Sea ice microbial communities
The Antarctic sea ice is home to a group of simple plants that play an important part in the Antarctic marine food web. This group of plants are known as SIMCO or Sea Ice Microbial Communities.
The frozen seawater of the Antarctic seems like a place where not many things could live. Yet, this cold place has a surprising amount of plant life living within it.
Microorganisms can live just about anywhere, including soil, hot springs, on the ocean floor, high in the air and deep inside rocks.
Microorganisms are important because they recycle nutrients by breaking them down.
Microorganisms live on the underside of sea ice in Antarctica and include;
Together, these organisms make up the sea ice microbial community or SIMCO.
SIMCO have adapted (changed over a very long time) to the cold of Antarctica and are an important part of the food web.
Living on sea ice
Sea ice is always changing as it melts in summer and grows in winter.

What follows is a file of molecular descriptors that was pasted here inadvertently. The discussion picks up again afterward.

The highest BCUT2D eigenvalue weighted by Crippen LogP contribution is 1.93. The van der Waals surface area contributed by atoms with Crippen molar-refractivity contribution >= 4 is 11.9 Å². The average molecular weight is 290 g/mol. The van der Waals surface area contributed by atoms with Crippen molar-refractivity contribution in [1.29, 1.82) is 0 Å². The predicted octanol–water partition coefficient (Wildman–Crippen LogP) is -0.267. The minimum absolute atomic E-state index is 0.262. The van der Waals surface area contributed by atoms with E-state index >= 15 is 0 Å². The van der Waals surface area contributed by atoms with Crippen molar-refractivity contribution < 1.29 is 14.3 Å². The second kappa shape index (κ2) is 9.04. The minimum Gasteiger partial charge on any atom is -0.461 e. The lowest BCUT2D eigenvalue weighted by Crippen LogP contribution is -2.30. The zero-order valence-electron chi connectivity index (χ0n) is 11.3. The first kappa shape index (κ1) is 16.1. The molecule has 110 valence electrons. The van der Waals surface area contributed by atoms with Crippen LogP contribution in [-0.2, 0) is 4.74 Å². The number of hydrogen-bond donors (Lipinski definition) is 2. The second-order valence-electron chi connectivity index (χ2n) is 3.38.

Salt can be forced out of sea ice over time and can collect at the bottom of the sea ice. This salt is full of nutrients that attract salt-loving microorganisms. So SIMCO are mostly found in the bottom layer of ice. SIMCO form the base of the food chain, they are food for krill, which are eaten by fish.
Below the sea ice in Antarctica it is very cold. Scientists believe that microorganisms have a special gel-like coating which stops them from freezing.
How could you test the theory that microorganisms living in sea ice have a coating to stop them from freezing?
Why are SIMCO important
There are still lots of questions about sea ice microorganisms. Scientists want to understand which animals eat these microorganisms and how much they eat. If scientists can answer these questions they will be able to see how other animals like penguins and seals will be affected if the sea ice melts.
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Cook Islands Māori keywords
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The undersurface of the pack ice in Antarctica colored green by algae. Antarctic krill can be seen feeding on the ice algae. Image: Kils & Marschall.
A hole has to be drilled in the sea ice so divers can access the water below the ice. Image: LEARNZ.
All divers are tethered to the surface during a dive below the sea ice for both safety and communication reasons. Image: R.Budd (NIWA)
Sea ice provides a unique ecosystem for marine plants and animals below the ice